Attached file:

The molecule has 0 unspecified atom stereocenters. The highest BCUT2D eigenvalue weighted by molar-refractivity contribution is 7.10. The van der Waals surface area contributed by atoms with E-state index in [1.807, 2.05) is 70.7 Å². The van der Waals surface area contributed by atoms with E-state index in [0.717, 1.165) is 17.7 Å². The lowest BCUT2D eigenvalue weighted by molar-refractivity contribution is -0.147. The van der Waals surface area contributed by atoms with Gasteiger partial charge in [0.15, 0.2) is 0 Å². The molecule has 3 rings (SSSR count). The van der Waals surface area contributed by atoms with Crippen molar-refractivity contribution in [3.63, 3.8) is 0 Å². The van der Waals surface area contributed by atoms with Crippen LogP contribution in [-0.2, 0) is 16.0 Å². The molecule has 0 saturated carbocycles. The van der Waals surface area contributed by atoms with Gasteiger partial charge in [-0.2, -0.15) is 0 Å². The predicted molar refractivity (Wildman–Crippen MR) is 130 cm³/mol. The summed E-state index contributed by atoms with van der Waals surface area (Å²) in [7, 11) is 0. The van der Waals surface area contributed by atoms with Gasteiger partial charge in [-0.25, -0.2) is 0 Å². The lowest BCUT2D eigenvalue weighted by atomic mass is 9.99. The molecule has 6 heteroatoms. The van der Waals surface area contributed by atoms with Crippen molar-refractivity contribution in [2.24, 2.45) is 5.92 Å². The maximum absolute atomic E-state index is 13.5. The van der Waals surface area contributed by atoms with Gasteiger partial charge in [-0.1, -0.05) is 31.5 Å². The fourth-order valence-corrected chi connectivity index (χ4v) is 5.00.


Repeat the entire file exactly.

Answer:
The molecule has 0 unspecified atom stereocenters. The highest BCUT2D eigenvalue weighted by molar-refractivity contribution is 7.10. The van der Waals surface area contributed by atoms with E-state index in [1.807, 2.05) is 70.7 Å². The van der Waals surface area contributed by atoms with E-state index in [0.717, 1.165) is 17.7 Å². The lowest BCUT2D eigenvalue weighted by molar-refractivity contribution is -0.147. The van der Waals surface area contributed by atoms with Gasteiger partial charge in [0.15, 0.2) is 0 Å². The molecule has 3 rings (SSSR count). The van der Waals surface area contributed by atoms with Crippen molar-refractivity contribution in [3.63, 3.8) is 0 Å². The van der Waals surface area contributed by atoms with Crippen LogP contribution in [-0.2, 0) is 16.0 Å². The molecule has 0 saturated carbocycles. The van der Waals surface area contributed by atoms with Gasteiger partial charge in [-0.2, -0.15) is 0 Å². The predicted molar refractivity (Wildman–Crippen MR) is 130 cm³/mol. The summed E-state index contributed by atoms with van der Waals surface area (Å²) in [7, 11) is 0. The van der Waals surface area contributed by atoms with Gasteiger partial charge in [-0.25, -0.2) is 0 Å². The lowest BCUT2D eigenvalue weighted by atomic mass is 9.99. The molecule has 6 heteroatoms. The van der Waals surface area contributed by atoms with Crippen molar-refractivity contribution in [2.24, 2.45) is 5.92 Å². The maximum absolute atomic E-state index is 13.5. The van der Waals surface area contributed by atoms with Gasteiger partial charge in [-0.1, -0.05) is 31.5 Å². The fourth-order valence-corrected chi connectivity index (χ4v) is 5.00.